Common Babysitter Problems And How To Avoid Them

Good communication is imperative when you hire someone to look after your children, be it a full-time nanny or occasional babysitter. You love your children, you know them better than anyone else, and you’re pretty darn sure you know what’s best for them, thank you very much!


So when a babysitter suddenly does something to disrupt your best-laid plans, it can be more than a little frustrating. Rather than fire them on the spot though, it’s better to stay calm – and communicate.


Here are the most common problems with some great advice on how to get through them.


Ignoring your preferences

One shining example is when a sitter ignores your preferences, such as with the discipline strategy.


The first step in avoiding this issue is to bring it up at interview stage. Ask the sitter how they discipline, share how you do it and see if they are happy to follow your lead. If you don’t discuss things properly first, there are bound to be issues. We are all different after all and have been raised in different ways!


If you seem to be on the same page but still find the sitter is doing things their way, sit down and ask them why. You might review your strategy for certain situations. Or if needed, run through some specific examples to show them exactly what you mean.


Scheduling tactics

We all know that a schedule is pretty much a parent’s best friend. You need to run through the schedule before the sitter starts work, to make sure they are clear on all details. It can be a good idea to write this down and leave a copy with them at all times.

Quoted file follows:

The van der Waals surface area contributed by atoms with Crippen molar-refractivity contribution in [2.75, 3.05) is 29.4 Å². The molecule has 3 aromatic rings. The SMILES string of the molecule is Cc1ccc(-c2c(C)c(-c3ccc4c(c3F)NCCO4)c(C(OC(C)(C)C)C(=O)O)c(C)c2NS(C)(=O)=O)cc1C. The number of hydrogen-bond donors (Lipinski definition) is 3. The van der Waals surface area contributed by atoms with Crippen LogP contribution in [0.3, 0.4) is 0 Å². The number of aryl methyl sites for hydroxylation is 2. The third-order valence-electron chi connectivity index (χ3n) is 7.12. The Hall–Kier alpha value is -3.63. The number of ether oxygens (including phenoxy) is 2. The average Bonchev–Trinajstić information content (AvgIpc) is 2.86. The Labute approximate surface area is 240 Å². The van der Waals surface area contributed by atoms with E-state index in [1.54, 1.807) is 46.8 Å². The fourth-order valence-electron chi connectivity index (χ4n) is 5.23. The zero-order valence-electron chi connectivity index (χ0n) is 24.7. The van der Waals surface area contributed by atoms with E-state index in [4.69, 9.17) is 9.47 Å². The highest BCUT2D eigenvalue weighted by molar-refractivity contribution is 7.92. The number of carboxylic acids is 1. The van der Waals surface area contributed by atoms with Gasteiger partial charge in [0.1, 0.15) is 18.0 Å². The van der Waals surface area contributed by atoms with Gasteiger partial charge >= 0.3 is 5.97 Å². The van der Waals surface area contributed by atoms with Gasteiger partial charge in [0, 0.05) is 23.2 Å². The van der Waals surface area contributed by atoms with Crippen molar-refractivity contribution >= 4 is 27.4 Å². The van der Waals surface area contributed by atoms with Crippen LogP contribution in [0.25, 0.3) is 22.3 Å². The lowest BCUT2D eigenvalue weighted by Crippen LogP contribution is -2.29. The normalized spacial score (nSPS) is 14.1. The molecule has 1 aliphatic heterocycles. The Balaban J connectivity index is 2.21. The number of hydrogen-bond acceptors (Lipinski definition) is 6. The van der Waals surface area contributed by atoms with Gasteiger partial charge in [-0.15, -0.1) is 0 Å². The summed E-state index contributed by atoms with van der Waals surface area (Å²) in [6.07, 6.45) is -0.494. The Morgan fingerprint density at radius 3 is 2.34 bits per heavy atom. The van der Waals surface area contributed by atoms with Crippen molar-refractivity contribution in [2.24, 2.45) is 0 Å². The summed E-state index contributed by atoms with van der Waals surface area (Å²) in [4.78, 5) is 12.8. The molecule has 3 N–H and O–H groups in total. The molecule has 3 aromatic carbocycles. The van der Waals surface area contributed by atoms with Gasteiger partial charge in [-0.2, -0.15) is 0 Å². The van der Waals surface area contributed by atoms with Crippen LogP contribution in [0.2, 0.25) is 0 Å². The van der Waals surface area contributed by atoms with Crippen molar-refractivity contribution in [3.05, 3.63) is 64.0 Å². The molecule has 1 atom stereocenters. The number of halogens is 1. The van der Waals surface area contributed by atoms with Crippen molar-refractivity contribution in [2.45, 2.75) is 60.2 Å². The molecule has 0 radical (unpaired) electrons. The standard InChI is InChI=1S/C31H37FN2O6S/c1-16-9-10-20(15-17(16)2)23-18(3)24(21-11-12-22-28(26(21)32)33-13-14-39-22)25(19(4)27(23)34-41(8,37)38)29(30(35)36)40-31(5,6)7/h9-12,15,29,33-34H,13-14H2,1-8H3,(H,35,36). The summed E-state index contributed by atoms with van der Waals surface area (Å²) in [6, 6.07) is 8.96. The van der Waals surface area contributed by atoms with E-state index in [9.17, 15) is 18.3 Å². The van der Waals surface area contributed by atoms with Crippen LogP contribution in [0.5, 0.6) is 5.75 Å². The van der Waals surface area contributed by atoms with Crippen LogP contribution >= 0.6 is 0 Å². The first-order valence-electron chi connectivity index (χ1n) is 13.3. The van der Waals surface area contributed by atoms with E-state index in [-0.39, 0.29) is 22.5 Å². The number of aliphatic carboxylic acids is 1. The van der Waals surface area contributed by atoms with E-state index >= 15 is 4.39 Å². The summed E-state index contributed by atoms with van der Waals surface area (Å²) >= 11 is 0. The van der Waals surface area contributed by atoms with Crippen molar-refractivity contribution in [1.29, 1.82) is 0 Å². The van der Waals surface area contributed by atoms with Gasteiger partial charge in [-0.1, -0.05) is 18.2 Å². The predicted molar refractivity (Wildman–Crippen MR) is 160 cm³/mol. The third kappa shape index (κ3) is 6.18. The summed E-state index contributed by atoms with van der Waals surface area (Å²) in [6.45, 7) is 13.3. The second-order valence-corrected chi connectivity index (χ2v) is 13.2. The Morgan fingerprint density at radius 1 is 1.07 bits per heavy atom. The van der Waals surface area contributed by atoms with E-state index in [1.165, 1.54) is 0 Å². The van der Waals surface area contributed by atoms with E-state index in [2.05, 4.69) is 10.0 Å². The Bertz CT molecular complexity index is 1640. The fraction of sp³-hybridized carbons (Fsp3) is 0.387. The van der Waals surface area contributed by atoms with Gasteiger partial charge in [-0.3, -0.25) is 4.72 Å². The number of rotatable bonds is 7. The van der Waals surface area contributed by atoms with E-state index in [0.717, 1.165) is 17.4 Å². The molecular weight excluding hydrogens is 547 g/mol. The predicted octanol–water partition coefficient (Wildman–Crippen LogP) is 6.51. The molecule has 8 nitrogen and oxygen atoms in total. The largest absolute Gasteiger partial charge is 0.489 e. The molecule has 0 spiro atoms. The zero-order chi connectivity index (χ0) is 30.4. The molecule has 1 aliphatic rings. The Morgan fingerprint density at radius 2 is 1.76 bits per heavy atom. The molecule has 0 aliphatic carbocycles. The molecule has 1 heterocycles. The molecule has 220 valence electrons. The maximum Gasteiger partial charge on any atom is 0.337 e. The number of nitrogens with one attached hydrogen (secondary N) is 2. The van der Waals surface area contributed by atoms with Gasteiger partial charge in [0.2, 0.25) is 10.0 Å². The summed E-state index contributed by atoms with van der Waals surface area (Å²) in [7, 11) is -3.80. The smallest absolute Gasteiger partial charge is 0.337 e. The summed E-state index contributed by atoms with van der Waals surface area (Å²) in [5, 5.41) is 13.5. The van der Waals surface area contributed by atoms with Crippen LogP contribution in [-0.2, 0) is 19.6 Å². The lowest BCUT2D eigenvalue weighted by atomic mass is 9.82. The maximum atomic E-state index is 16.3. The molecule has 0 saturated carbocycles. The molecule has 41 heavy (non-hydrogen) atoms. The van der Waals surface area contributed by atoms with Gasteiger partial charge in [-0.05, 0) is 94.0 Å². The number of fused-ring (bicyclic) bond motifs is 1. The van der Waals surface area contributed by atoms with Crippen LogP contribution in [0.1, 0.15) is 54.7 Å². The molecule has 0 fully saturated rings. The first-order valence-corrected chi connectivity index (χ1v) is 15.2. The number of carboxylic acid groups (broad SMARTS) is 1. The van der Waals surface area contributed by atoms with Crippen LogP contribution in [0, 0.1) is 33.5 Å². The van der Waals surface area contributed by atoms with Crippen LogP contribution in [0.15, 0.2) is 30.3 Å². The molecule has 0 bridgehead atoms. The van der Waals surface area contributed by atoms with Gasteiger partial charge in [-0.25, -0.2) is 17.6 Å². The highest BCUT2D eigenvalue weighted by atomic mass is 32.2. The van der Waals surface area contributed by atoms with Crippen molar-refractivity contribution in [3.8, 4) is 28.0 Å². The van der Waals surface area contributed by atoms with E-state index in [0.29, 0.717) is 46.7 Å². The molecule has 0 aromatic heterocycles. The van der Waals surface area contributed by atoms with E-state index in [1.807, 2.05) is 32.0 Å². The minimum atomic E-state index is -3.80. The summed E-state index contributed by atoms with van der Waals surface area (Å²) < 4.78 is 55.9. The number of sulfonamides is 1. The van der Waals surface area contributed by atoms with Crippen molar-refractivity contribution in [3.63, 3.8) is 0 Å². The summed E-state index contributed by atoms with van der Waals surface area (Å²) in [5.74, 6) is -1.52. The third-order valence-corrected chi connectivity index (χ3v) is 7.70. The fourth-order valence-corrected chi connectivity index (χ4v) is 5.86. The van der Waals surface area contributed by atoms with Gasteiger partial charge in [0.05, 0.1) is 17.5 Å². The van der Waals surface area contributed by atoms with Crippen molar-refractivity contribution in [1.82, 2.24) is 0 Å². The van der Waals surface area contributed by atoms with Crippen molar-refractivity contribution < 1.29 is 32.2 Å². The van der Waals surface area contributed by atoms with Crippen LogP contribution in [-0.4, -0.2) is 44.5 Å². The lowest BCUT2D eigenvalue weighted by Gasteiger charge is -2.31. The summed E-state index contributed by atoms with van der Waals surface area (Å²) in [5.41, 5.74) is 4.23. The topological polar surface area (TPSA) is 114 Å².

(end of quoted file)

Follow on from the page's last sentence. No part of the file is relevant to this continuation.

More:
If the sitter seems to be doing things that are disrupting your preferred schedule, you’ll need to sit down and have a chat. You may find they have a very good reason to do what they are doing. Re-evaluate the schedule and check that your expectations are fair and reasonable.


Money, money, money

Money can certainly be a tricky one. As before, setting out all aspects of the pay (including overtime and pay reviews) is essential before your sitter starts, and if they are going to be working permanently for you, a contract is a smart idea.


Calm and controlled

In dealing with your nanny or sitter, the most important thing is good communication from day one.


You have a lot riding on the success of this relationship, and when it’s about your children’s welfare, you are obviously emotionally involved. Good preparation and patience will help see you through and hopefully build a successful relationship for everyone.